1) No Country for Old Men is more disturbing for what it lacks rather than what has been included – the absence of a proper soundtrack is a major factor in creating a suspenseful tone as the viewer is rarely prepared for what’s coming (much like the unsuspecting victims of Chigurh’s coin tosses), and the violence is almost understated despite the number of casualties racked up by the end of the film. Anton Chigurh’s own weapon is less explosive than a shotgun, less obvious than a knife and, appearance-wise, not a weapon at all. His kills are quick and clean, dry and muted where we might expect a noisy bloodbath – similarly, the film is ‘clean’ in the sense that only the aftermath of the worst violence is shown and most of the scenes are neatly packaged and sequenced without lengthy dialogue or complicated exposition. There is an underlying theme of age and generation gaps, with Sheriff Bell (and briefly, his uncle and a fellow sheriff) representing the oldest generation in the film, Llewelyn and Chigurh on the next tier down, and the nameless teenagers and young boys from whom Llewelyn and Chigurh buy their respective clothes serving as the third generation. During a conversation about how the young people of today are more or less a lost cause, Sheriff Bell comments that “as soon as you stop hearing Sir and Ma’am, it’s all over” – this lack of respect is the least of the sheriff’s concerns, but it is indicative of the idea that times are changing and something like basic humanity is being watered down through the generations. The teenagers who run into Llewelyn when he is cut up and bloody demand to see the $500 he has promised before one of them will give him their coat, a heartless gesture even by criminal standards. The two young boys who witness Chigurh’s car crash towards the very end of the film are different, as one boy intially refuses to take the money Chigurh is offering him for his shirt – however, he does accept it eventually and even after they have just witnessed a terrific crash and spoken with a man who has a bone sticking out of his arm, as soon as Chigurh limps away the second boy begins bantering with his friend about deserving half of the money. The film ends on a deeply unsatisfying note, although the final scene is one of the most thought-provoking of the entire movie – the now-retired Sheriff Bell’s dream about his deceased father waiting for him with a fire in the “dark and the cold” ahead is somewhat comforting after so many senseless deaths and the emotionless logic of Anton Chigurh, but as feeling human beings we might still be wishing that Chigurh had just died in the crash and finally received his karmic retribution.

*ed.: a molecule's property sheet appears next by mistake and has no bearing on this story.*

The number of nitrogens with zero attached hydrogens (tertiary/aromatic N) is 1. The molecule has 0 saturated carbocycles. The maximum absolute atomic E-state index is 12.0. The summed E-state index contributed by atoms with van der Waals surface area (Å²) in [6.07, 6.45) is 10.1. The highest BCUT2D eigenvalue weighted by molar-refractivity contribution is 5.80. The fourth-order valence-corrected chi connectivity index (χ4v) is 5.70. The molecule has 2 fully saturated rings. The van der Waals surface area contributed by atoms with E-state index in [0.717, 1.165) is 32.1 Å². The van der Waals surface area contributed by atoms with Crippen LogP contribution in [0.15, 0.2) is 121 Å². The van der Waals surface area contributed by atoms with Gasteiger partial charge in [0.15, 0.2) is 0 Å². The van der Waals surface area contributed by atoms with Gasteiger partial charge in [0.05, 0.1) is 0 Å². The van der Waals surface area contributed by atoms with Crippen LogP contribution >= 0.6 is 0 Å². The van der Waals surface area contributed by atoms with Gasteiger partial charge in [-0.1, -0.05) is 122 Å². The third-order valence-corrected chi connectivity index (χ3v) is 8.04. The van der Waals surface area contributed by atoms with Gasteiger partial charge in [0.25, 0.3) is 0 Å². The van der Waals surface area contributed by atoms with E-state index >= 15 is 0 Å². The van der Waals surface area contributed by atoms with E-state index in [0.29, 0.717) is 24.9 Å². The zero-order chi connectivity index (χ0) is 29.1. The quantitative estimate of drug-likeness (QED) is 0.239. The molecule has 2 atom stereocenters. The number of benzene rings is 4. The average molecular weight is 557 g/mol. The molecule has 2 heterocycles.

2) The excerpts of Cormac McCarthy’s novel should be difficult to read due to the lack of certain punctuation and the dialogue that is hardly discernible from the narration, but despite these stylistic quirks there is something almost comfortable about the text – nothing is overstated or unnecessarily complex, and rather than being choppy and awkward the dialogue is instead seamlessly incorporated into the action. The descriptions are minimal and basic, which translates well into the film’s lonely landscape and quiet violence. One of the most obvious and perhaps most significant difference between the original text and the film is what the Cohen brothers decided not to reveal, namely the extended conversation between Carla Jean and Chigurh and the fact that Chigurh ultimately kills her. In the film, Carla Jean’s fate is implied rather than made explicit, and she is never shown agreeing to the coin toss the way she eventually does in the novel. This could be taken as either a trivial matter or a huge plot point, depending on the viewer/reader’s perspective, but the fact remains that there is a definite disparity between the two mediums regarding this scene. Chigurh comes across as much more ‘human’ in the novel during his exchange with Carla Jean, sympathizing with her and expressing a desire to do things differently if he could. As with his cinematic adaptation, however, McCarthy’s Chigurh believes that everything is up to fate and that he is merely an instrument of destiny armed with a coin and an airgun.